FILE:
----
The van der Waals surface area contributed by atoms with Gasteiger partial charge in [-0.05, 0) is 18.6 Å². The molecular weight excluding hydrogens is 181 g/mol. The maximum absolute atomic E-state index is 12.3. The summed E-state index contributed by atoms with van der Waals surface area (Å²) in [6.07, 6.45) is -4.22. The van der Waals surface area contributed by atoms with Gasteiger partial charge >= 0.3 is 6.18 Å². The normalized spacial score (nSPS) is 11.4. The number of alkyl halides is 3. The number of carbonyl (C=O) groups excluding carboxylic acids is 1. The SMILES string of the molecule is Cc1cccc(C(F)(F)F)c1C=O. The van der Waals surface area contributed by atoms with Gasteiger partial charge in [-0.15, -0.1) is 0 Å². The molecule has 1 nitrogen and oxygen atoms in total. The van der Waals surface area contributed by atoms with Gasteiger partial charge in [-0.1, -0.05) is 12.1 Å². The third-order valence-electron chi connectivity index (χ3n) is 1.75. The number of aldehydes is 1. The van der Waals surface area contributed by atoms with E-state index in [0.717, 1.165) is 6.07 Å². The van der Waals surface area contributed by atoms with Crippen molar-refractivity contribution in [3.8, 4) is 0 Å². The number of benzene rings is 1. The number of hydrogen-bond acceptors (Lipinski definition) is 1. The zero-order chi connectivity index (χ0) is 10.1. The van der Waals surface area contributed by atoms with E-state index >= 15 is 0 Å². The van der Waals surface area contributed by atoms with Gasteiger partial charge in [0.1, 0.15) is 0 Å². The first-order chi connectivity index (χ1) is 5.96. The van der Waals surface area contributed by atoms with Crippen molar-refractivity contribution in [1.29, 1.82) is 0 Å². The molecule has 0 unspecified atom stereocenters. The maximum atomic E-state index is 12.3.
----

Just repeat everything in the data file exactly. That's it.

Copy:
The van der Waals surface area contributed by atoms with Gasteiger partial charge in [-0.05, 0) is 18.6 Å². The molecular weight excluding hydrogens is 181 g/mol. The maximum absolute atomic E-state index is 12.3. The summed E-state index contributed by atoms with van der Waals surface area (Å²) in [6.07, 6.45) is -4.22. The van der Waals surface area contributed by atoms with Gasteiger partial charge >= 0.3 is 6.18 Å². The normalized spacial score (nSPS) is 11.4. The number of alkyl halides is 3. The number of carbonyl (C=O) groups excluding carboxylic acids is 1. The SMILES string of the molecule is Cc1cccc(C(F)(F)F)c1C=O. The van der Waals surface area contributed by atoms with Gasteiger partial charge in [-0.15, -0.1) is 0 Å². The molecule has 1 nitrogen and oxygen atoms in total. The van der Waals surface area contributed by atoms with Gasteiger partial charge in [-0.1, -0.05) is 12.1 Å². The third-order valence-electron chi connectivity index (χ3n) is 1.75. The number of aldehydes is 1. The van der Waals surface area contributed by atoms with E-state index in [0.717, 1.165) is 6.07 Å². The van der Waals surface area contributed by atoms with Crippen molar-refractivity contribution in [3.8, 4) is 0 Å². The number of benzene rings is 1. The number of hydrogen-bond acceptors (Lipinski definition) is 1. The zero-order chi connectivity index (χ0) is 10.1. The van der Waals surface area contributed by atoms with E-state index >= 15 is 0 Å². The van der Waals surface area contributed by atoms with Gasteiger partial charge in [0.1, 0.15) is 0 Å². The first-order chi connectivity index (χ1) is 5.96. The van der Waals surface area contributed by atoms with Crippen molar-refractivity contribution in [1.29, 1.82) is 0 Å². The molecule has 0 unspecified atom stereocenters. The maximum atomic E-state index is 12.3.